The Honduran Armed Forces have been sending out signals to the population in resistance that they continue to be in charge. Selective repression immediately preceding the elections has been used to intimidate communities and neighborhoods. Police patrols spotted on the road this morning, were heavily armed and dressed in full riot gear. The police have established checkpoints to frisk drivers and passengers in numerous points throughout the city.
The security forces charged with overseeing the electoral process are the same ones who broke the constitutional chain of command by kidnapping and exiling the president on June 28. They are also the same ones accused of multiple assassinations of demonstrators and resistance leaders, arbitrary detentions, torture and beatings.
Risks and Red Flags
At an assembly of neighborhood leaders on Saturday, participants listed potential problems in zones throughout the country. First, they noted that resistance leaders have been harassed in their homes and could be targets. Second, they called on all members to watch out for strangers who could provoke violence pretending to be members of the resistance.
Despite the popular curfew, Gilda Rivera, a resistance leader and director of the Center for Women's Rights expects some demonstrations to occur in different parts of the capital and the country. President Zelaya, calling in from the Brazilian Embassy where he remains in limbo, called on people to go out and show their support for the boycott. These demonstrations could be met with repression. The uncertainty of elections that are not recognized by the majority of neighboring nations, boycotted by much of the population and conducted under an illegal regime has created a climate of tension and nervousness.
Rivera predicts an increase in repression and targeting of mid-level leaders of the resistance. She warns of red flags in places of strong resistance including Santa Barbara, Tocoa and Olancho.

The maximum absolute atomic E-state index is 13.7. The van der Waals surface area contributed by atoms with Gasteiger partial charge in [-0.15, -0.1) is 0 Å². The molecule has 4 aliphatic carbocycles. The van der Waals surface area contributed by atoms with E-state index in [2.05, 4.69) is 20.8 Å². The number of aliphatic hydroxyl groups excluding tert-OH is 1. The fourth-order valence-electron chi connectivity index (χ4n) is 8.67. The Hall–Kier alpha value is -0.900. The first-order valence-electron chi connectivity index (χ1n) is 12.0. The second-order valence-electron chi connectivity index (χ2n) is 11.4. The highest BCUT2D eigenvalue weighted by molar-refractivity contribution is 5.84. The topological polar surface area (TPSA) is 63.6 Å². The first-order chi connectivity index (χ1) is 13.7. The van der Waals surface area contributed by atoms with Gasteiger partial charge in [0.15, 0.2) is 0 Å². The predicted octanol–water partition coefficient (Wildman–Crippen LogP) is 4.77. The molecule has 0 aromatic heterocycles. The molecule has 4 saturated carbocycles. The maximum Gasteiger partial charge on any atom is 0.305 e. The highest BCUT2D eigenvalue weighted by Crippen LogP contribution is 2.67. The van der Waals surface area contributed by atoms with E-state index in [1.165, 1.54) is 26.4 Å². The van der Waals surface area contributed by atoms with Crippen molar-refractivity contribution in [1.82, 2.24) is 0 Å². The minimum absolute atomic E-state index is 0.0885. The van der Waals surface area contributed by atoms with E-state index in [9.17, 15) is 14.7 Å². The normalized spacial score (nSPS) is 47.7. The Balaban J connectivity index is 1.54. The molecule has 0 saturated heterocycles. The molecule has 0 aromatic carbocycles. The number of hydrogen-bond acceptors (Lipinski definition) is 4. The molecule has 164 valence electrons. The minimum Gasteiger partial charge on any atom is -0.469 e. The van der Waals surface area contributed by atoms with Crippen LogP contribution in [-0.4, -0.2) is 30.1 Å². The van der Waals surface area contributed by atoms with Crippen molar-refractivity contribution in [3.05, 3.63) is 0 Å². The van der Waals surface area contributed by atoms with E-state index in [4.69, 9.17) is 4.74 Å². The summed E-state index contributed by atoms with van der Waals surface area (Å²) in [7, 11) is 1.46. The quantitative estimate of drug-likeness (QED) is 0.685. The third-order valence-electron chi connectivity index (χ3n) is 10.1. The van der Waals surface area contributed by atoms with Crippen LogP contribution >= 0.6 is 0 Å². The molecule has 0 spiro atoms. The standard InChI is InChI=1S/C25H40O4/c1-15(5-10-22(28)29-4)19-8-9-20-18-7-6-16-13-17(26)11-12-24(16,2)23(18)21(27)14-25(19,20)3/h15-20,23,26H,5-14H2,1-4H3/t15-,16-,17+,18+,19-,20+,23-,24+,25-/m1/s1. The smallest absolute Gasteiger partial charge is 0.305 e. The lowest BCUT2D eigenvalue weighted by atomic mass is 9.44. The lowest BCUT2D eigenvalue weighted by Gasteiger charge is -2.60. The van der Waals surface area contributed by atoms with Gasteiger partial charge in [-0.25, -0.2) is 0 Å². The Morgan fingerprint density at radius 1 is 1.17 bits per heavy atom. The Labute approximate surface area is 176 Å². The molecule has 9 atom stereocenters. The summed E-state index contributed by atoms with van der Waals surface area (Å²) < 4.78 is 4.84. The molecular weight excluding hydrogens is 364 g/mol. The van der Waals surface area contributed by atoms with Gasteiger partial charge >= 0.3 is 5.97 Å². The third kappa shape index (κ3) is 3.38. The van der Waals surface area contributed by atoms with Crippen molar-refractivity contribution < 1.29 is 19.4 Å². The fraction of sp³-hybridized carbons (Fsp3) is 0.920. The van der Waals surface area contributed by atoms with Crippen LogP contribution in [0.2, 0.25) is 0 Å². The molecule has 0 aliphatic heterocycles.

Human Rights Groups Claim "lack of guarantees" for Free and Fair Elections
Prominent human rights organizations in Honduras filed a petition in the National Electoral Tribunal on Nov. 27 to suspend the Nov. 29 electoral process for lack of minimal conditions necessary to carry out free and fair elections.
Andrés Pavón, president of the Committee for the Defense of Human Rights in Honduras (CODEH); Bertha Oliva, of the Committee of Families of the Detained and Disappeared (COFADEH); Gilberto Rios, Executive Secretary of FIAN Honduras; Gilda Rivera Sierra, Director of the Center for Women's Rights; Juan Almendares, Director of the Center for Prevention, Treatment, Rehabilitation of Victims of Torture and their Families (CPTRT) and Reina Rivera Joya, Director of the Center for Investigation and Promotion of Human Rights (CIPRODEH) list eight motives for suspension, along with documentation.
Faced with a concerted campaign to recognize tomorrow´s elections held under the coup regime, the human rights groups present powerful arguments for why elections under the current conditions cannot be considered valid. the document explains:
"Fair elections don’t just depend on sophisticated technologies, international observers, or strict compliance with terms and requirements; they must also be preceded by a clean electoral process, product of a climate of full freedoms, in which candidates and voters can express themselves freely and equally, without fear of being assassinated, tortured, detained or imprisoned, as has happened in Honduras since June 28.It also notes that, "Government employees and workers in the private sector are being obliged to vote under threat of being fired from their jobs" and that the suppression of independent media constitutes a violation of freedom of expression inconsistent with free and fair elections.
Some examples: the former presidential candidate Carlos H. Reyes was seriously injured after being brutally beaten in a peaceful demonstration; the same happened to congressional candidate Marvin Ponce; Congresswoman Silvia Ayala’s house was raided and her computer taken; the nephew of Alejandro Villatoro, owner of the anti-coup Radio Globo, was shot by hitmen; vice candidate for mayor of Santa Barbara and resistance member, Eliseo Hernandez Juarez, was assassinated."